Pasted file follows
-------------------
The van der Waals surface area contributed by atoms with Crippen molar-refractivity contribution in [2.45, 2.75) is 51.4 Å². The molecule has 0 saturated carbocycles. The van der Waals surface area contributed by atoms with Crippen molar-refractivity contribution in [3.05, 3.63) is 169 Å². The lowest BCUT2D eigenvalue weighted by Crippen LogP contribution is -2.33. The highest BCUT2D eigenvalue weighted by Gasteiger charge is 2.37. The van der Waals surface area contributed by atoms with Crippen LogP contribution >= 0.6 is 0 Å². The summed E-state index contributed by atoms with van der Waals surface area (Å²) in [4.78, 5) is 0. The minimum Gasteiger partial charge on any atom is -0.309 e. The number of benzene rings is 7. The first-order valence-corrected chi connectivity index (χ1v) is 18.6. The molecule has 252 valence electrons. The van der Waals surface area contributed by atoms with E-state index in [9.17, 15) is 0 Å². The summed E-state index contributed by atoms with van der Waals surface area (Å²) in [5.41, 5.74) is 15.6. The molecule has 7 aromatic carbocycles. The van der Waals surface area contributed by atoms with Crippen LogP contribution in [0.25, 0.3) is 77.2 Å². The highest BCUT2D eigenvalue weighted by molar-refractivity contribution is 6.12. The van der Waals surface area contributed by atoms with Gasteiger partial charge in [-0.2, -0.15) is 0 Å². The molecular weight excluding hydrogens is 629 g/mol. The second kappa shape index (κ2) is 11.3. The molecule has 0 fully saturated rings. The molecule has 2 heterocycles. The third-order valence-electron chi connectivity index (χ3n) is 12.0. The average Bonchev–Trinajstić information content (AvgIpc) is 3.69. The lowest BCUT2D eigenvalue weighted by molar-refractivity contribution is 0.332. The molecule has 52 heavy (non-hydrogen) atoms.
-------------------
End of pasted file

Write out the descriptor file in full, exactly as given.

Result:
The van der Waals surface area contributed by atoms with Crippen molar-refractivity contribution in [2.45, 2.75) is 51.4 Å². The molecule has 0 saturated carbocycles. The van der Waals surface area contributed by atoms with Crippen molar-refractivity contribution in [3.05, 3.63) is 169 Å². The lowest BCUT2D eigenvalue weighted by Crippen LogP contribution is -2.33. The highest BCUT2D eigenvalue weighted by Gasteiger charge is 2.37. The van der Waals surface area contributed by atoms with Crippen LogP contribution >= 0.6 is 0 Å². The summed E-state index contributed by atoms with van der Waals surface area (Å²) in [4.78, 5) is 0. The minimum Gasteiger partial charge on any atom is -0.309 e. The number of benzene rings is 7. The first-order valence-corrected chi connectivity index (χ1v) is 18.6. The molecule has 252 valence electrons. The van der Waals surface area contributed by atoms with E-state index in [9.17, 15) is 0 Å². The summed E-state index contributed by atoms with van der Waals surface area (Å²) in [5.41, 5.74) is 15.6. The molecule has 7 aromatic carbocycles. The van der Waals surface area contributed by atoms with Crippen LogP contribution in [0.25, 0.3) is 77.2 Å². The highest BCUT2D eigenvalue weighted by molar-refractivity contribution is 6.12. The van der Waals surface area contributed by atoms with Gasteiger partial charge in [-0.2, -0.15) is 0 Å². The molecular weight excluding hydrogens is 629 g/mol. The second kappa shape index (κ2) is 11.3. The molecule has 0 fully saturated rings. The molecule has 2 heterocycles. The third-order valence-electron chi connectivity index (χ3n) is 12.0. The average Bonchev–Trinajstić information content (AvgIpc) is 3.69. The lowest BCUT2D eigenvalue weighted by molar-refractivity contribution is 0.332. The molecule has 52 heavy (non-hydrogen) atoms.